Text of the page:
A new treatment for high blood pressure could be on the horizon after British Heart Foundation-funded scientists today revealed how a molecule found in red wine causes drops in blood pressure. The study, published in the journal Circulation, sheds light on how the compound could help scientists combat heart and circulatory diseases.
Resveratrol is a compound produced by the skins of certain fruits in self defence against insects, bacteria and fungi. It is best known for its presence in grapes and red wine. The compound has been touted as an elixir capable of combating several diseases including cancer, dementia and heart and circulatory diseases. However, despite exciting findings of benefits in cell and animal studies, so far scientists have been mostly unable to effectively translate these findings into treatments for human disease. In addition, the exact mechanisms behind resveratrol’s effects have not been understood.
Researchers from King’s College London gave mice with induced high blood pressure 320mg/kg of resveratrol in their diet for 15 days. The blood pressure of mice fed resveratrol in their diet dropped by around 20mmHg compared to mice fed a normal diet.
The researchers showed that resveratrol caused the blood vessels of the mice to relax, and blood pressure to drop, by oxidising a protein called PKG1a in the blood vessel wall. They then showed that resveratrol works in the same way in smooth muscle cells from human blood vessels.
According to the researchers, no current blood pressure lowering medications target this pathway and the findings could lead to the development of new drugs. The findings have also revealed that resveratrol, previously labelled an antioxidant, acts as an oxidant to lower blood pressure.
The team have suggested that the blood-pressure lowering effects of resveratrol might actually be amplified in people with heart and circulatory disease. In order to oxidise PKG1a, resveratrol has to be activated by free radicals first, which are found at higher concentrations in heart patients.
The findings do not mean the public should start drinking more red wine. For a human to consume the same doses of resveratrol used in the study, they would need to drink around 1,000 bottles of red wine a day. The researchers explain that such high doses of resveratrol were needed because in its current form resveratrol does not dissolve well and is broken down by the body before it can reach its target in the blood vessel wall.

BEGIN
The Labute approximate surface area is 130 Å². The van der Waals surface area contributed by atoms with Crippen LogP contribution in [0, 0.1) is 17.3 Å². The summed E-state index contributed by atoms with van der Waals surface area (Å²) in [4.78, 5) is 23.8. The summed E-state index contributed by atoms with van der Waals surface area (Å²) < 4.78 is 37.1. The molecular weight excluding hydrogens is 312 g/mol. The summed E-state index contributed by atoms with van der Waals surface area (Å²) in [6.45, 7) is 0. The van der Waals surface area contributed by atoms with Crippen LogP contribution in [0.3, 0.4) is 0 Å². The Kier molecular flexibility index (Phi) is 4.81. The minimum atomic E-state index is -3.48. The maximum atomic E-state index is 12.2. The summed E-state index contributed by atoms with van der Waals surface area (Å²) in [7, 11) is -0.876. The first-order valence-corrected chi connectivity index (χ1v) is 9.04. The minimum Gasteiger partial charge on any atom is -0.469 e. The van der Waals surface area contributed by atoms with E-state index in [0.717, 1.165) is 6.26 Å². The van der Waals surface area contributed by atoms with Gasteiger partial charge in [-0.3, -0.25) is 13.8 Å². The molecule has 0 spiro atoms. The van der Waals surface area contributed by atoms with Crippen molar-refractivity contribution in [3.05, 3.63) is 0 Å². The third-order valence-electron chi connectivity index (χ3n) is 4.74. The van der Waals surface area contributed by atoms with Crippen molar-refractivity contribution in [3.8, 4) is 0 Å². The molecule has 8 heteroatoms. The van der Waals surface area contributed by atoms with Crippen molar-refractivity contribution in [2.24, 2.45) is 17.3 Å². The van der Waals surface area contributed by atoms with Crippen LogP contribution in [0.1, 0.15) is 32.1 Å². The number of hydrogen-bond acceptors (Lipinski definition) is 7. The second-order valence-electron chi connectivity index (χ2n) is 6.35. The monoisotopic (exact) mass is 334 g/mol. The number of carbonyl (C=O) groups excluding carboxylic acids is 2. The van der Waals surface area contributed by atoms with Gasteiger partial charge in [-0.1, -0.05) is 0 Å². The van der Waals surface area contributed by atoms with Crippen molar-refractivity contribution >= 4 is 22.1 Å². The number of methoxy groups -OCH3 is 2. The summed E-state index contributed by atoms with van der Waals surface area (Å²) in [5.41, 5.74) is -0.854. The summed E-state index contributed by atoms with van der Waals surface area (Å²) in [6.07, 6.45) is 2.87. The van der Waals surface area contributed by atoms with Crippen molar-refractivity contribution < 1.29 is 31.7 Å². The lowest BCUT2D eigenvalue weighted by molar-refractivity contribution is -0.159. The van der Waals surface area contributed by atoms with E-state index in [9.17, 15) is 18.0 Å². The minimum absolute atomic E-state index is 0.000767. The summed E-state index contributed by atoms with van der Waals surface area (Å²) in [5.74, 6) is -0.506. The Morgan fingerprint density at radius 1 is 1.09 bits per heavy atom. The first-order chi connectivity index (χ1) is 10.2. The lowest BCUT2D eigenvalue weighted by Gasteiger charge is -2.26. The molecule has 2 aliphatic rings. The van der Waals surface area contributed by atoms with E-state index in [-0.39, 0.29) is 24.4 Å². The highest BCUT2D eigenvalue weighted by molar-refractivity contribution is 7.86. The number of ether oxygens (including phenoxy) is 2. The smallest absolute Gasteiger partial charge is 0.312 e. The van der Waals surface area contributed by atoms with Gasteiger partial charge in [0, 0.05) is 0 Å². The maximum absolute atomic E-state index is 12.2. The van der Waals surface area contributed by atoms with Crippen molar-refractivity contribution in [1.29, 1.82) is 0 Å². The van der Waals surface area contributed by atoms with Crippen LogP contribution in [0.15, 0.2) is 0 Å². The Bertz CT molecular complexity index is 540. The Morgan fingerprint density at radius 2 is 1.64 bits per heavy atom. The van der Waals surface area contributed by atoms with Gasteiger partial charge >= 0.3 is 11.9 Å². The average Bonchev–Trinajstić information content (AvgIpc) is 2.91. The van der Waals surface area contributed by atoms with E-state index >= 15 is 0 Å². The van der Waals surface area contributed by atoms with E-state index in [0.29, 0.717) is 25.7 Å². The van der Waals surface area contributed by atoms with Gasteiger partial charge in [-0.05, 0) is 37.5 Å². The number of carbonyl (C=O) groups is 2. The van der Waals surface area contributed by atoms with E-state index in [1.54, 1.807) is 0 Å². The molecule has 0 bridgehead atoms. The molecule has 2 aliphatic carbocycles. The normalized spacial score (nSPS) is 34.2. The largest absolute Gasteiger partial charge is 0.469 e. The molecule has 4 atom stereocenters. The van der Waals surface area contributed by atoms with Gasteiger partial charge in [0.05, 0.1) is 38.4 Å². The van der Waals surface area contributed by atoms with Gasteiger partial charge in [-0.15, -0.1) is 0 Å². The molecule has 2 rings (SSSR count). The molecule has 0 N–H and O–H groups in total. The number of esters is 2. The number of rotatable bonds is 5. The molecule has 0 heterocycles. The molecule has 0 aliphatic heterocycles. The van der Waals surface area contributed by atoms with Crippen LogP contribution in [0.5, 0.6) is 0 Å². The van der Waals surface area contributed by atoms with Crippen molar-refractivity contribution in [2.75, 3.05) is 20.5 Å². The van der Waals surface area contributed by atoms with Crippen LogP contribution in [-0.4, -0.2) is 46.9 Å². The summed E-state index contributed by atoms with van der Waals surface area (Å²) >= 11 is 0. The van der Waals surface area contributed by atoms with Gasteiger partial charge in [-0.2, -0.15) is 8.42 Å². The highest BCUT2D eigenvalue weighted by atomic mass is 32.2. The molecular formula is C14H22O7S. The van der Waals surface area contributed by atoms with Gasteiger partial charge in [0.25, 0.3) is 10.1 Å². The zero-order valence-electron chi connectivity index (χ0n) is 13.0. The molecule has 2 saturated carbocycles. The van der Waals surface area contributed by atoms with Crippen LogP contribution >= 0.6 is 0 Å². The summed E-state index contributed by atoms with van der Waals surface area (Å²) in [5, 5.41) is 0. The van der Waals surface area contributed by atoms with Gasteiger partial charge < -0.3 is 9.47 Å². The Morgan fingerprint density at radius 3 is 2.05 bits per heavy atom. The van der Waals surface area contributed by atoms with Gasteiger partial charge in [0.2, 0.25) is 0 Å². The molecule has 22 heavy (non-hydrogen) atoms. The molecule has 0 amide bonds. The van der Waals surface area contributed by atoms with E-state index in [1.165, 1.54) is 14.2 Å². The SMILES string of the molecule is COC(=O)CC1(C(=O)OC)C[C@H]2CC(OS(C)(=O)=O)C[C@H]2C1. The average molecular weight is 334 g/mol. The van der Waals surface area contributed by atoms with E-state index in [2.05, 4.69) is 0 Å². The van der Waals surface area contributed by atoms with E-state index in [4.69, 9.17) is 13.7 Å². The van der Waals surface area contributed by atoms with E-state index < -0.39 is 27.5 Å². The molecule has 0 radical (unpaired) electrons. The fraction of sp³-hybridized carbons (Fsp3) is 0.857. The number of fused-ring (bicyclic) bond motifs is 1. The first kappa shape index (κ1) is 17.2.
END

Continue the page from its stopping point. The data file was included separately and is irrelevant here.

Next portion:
Future drug developments may rely on altering the chemical structure of resveratrol to make it easier to dissolve and more resistant to breakdown, to ensure more of the compound reaches the target cells. Scientists may also develop entirely new drugs, which mimic the effects of resveratrol.
Dr Joseph Burgoyne, Senior Lecturer in Cardiovascular Sciences at King’s College London who led the study said:
“We’re slowly realising that oxidants aren’t always the villain. Our research shows that a molecule once deemed an antioxidant exerts its beneficial effects through oxidation. We think that many other so-called ‘antioxidants’ might also work in this way.
“Our work could lay the foundations for chemically altering resveratrol to improve its delivery to the body, or designing new, more potent drugs which use the same pathway. In the future, we could have a whole new class of blood pressure drugs.”
Professor Metin Avkiran, Associate Medical Director at the British Heart Foundation said:
“Unfortunately, this isn’t the all clear to open a bottle of merlot. To get the human equivalent dose of resveratrol used here, you’d need to drink an impossible amount of red wine every day.
“This study reveals the surprising way in which resveratrol works and opens up the possibility of new blood pressure drugs which work in a similar way. The findings bring us a step closer to tackling this ‘silent killer’ which puts people at risk of having a devastating stroke or heart attack.
“Although you can buy resveratrol supplements, the best way to keep your blood pressure under control is through a healthy lifestyle, a balanced diet and taking any medicines prescribed by your doctor.”
There are around 14.4 million adults in the UK with high blood pressure, with an estimated 6-8 million who are undiagnosed or uncontrolled. High blood pressure, or hypertension, is a major risk factor for heart and circulatory diseases including strokes and heart attacks.
It’s thought that significant numbers of people who are prescribed medications for high blood pressure do not take them.
During May Measurement Month, the BHF is encouraging the public to get to know their numbers. A normal blood pressure is less than 140/90mmHg. For more information, please visit our website.
To request interviews or for more information please contact the BHF press office by emailing firstname.lastname@example.org or calling 020 7554 0164. (07764 290 381 – out of hours).
About the British Heart Foundation:
One in four of us in the UK and one in three globally die from heart and circulatory diseases. That’s why the British Heart Foundation funds world‐leading research into their causes, prevention, treatment and cure. Advances from our research have saved and improved millions of lives, but heart diseases, stroke, vascular dementia and their risk factors such as diabetes still cause heartbreak on every street. With the public’s support, our funding will drive the new discoveries to end that heartbreak. Find out more at bhf.org.uk